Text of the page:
Saskatoon council approves looking for guidelines on claims towards Donauer

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Coming up Monday: Council reviews rules for responding to claims against one of its own, and looks further at hiring more support staff.

Saskatoon Coun. Randy Donauer listens during a city council committee meeting on Oct. 24, 2022. Saskatoon Coun. Randy Donauer listens during a city council committee meeting on Oct. 24, 2022. Photo by Michelle Berg /Saskatoon StarPhoenix

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City council’s governance and priorities committee meets on Monday. It’s made up of all councillors and the mayor, and is a forum for handling issues regarding the way city council operates.

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This month, the committee will receive a report on disciplinary procedures for councillors in light of public allegations made against Ward 5 Coun. Randy Donauer, and review a proposal to have a consultant study councillors’ workloads, with an eye to potentially hiring more support staff.

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COUNCIL RULES

Unless the legal system, the provincial government or an independent integrity commissioner steps in, there appears to be no path for council to act against Donauer.

Former students of what’s now called Legacy Christian Academy have accused Donauer of physical assault, stemming from incidents alleged to have occurred in the early 2000s, when he was a volunteer official with the school’s affiliated church.

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Donauer has denied any wrongdoing, and the allegations against him remain untested in court.

Public accusations from former students have put Legacy and the church at the centre of a class-action lawsuit, various criminal complaints  — all as yet untested in court — and much public discussion around curriculum and disciplinary practices at Saskatchewan’s qualified independent schools, which receive provincial funding.

Mayor Charlie Clark last month made a motion asking for a report on the laws and policies governing councillors. He said at the time that he was doing this in response to communications from the public asking about potential discipline against Donauer in light of the allegations.

The report by city solicitor Cindy Yelland spells out that a councillor can only be removed from office if convicted of a criminal offence carrying a prison term of five years or more, or for offences under provincial law related to misconduct while in office and campaign and conflict-of-interest disclosures.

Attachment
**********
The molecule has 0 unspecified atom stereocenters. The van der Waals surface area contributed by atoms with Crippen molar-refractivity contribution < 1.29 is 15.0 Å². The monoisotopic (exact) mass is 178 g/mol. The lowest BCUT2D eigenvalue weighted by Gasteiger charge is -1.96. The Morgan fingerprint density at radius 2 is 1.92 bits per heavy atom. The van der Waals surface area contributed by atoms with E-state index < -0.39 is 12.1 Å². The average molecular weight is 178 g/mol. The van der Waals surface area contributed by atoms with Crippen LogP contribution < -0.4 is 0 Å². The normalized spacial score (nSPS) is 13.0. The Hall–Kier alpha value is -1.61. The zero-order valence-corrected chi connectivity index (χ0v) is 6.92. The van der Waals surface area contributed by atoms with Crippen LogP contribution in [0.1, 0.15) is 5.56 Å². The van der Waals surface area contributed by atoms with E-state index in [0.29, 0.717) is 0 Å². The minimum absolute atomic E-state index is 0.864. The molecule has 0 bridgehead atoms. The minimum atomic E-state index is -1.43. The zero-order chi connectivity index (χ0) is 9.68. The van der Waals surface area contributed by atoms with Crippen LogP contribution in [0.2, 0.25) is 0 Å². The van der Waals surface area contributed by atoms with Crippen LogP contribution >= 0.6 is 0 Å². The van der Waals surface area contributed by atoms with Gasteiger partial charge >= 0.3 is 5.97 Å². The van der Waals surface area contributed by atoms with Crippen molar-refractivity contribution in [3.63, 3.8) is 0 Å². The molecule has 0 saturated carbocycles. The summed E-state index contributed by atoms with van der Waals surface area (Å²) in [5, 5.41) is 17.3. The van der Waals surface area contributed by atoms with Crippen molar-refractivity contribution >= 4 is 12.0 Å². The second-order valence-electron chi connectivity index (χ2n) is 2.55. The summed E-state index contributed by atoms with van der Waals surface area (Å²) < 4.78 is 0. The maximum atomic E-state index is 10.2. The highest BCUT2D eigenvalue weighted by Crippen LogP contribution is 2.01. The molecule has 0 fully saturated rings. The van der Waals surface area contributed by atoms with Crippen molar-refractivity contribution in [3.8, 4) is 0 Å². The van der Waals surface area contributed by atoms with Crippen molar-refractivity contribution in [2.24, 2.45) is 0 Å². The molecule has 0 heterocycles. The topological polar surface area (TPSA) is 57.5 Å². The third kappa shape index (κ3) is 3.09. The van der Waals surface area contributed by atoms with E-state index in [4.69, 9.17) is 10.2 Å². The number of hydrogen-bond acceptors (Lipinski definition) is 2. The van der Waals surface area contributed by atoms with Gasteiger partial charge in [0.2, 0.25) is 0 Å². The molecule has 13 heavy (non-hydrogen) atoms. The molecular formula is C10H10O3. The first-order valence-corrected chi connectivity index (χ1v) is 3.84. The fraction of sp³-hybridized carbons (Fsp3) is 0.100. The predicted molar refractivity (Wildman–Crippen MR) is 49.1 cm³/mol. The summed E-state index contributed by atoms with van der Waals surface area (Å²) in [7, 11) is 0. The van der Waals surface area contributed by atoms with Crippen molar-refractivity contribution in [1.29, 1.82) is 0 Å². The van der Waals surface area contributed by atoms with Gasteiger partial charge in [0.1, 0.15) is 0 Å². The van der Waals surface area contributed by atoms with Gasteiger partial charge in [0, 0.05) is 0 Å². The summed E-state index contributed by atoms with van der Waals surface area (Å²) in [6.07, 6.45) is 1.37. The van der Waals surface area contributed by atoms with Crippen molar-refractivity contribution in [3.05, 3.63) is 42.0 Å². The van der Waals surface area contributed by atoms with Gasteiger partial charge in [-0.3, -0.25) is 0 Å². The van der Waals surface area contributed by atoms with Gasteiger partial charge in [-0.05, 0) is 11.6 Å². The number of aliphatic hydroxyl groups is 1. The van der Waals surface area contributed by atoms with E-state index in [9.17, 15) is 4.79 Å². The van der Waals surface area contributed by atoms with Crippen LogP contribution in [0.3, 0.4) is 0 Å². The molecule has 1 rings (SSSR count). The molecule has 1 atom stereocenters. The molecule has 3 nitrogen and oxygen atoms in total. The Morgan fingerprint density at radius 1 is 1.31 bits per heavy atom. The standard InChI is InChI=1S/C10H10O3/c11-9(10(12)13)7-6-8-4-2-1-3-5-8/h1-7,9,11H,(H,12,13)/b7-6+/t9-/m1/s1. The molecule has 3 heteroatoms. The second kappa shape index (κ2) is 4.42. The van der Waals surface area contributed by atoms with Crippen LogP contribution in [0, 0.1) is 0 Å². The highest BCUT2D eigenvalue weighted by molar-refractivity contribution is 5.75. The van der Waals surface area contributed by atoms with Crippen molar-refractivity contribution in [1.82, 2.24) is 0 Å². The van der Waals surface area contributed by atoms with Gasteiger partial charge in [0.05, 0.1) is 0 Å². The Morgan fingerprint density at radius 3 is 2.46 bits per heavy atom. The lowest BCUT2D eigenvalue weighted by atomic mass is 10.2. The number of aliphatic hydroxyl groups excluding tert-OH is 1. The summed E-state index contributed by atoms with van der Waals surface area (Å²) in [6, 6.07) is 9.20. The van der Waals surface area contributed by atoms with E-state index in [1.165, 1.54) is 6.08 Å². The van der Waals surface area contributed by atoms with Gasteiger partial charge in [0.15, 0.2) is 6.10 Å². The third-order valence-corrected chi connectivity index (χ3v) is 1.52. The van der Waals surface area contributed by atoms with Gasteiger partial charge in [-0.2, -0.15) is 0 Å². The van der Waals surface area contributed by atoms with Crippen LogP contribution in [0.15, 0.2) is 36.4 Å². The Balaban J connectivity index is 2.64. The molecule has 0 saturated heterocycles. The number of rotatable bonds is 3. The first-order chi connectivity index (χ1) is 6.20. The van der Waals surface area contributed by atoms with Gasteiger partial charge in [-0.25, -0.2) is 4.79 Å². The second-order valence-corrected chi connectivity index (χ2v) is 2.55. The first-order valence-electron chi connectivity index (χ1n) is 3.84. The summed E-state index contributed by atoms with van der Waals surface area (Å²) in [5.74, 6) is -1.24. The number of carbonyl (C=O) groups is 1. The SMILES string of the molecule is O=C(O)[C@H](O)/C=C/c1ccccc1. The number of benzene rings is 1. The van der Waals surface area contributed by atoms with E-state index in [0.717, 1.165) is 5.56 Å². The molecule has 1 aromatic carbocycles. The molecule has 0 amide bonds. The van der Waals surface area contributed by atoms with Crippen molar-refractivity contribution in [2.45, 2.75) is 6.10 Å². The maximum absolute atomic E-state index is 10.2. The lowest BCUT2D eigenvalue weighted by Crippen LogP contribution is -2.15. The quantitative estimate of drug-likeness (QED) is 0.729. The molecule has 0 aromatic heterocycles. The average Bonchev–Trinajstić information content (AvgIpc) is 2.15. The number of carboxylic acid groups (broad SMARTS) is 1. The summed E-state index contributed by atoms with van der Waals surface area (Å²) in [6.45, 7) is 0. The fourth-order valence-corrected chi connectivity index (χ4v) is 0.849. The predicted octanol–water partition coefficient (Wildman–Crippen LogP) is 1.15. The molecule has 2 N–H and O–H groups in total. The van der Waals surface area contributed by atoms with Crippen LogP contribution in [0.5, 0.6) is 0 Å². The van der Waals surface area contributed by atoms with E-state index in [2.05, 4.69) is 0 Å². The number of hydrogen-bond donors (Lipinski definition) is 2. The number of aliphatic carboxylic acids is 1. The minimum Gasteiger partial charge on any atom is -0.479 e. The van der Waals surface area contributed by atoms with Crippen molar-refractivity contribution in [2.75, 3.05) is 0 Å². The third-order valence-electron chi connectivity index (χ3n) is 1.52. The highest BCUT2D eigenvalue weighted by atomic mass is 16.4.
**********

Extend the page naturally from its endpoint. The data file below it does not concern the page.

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The province also has broad powers under the Cities Act to remove municipal officials in the public interest, or in response to an audit or investigation.

Councillors are subject to a code of conduct, which is overseen by an independent integrity commissioner, who can respond to complaints by recommending to council that it discipline members for breaches.

Discipline under the code can include ordering a councillor to make a public apology, or removal from boards and committees, but does not include any provision for removing an official from office.

Yelland’s report notes the integrity commissioner is required to refer complaints that could be more appropriately handled by a higher body, such as potential criminal matters or breaches of the Cities Act.

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COUNCILLOR WORKLOADS

City staff are recommending that an outside consultant study how much time councillors put into their duties, to see if they need more support.

The committee heard earlier this year from the municipal review commission, an advisory body that gives council recommendations on setting pay and benefits. The commission advised keeping the mayor and councillors’ pay at current rates, but said it might be time to assess the hours councillors put in, and whether they have enough supports.

A response from the city administration agrees with the commission, and suggests hiring a human resources consulting firm or similar organization to do the work.

Currently, 10 councillors share two staff members, who are to assist only with administrative matters, not constituency relations or campaign activity. Councillors each also get about $10,000 in an allowance meant to help defray costs of maintaining communication with constituents, and there is a program enabling staff from relevant city departments to help councillors find and relay information in response to resident questions.

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  1. Ward 5 Coun. Randy Donauer listens during a meeting of council's governance and priorities committee meeting Monday at City Hall.

    Saskatoon council approves seeking rules on claims against Donauer

  2. The entrance of Legacy Christian Academy in Saskatoon, Sask. on Thursday, August 11, 2022.

    Calls made for Saskatoon councillor’s resignation, end of tax breaks over allegations about Christian school

  3. Saskatoon city councillor Randy Donauer. (Ward 5)

    Former Christian school students file complaints against Saskatoon city councillor

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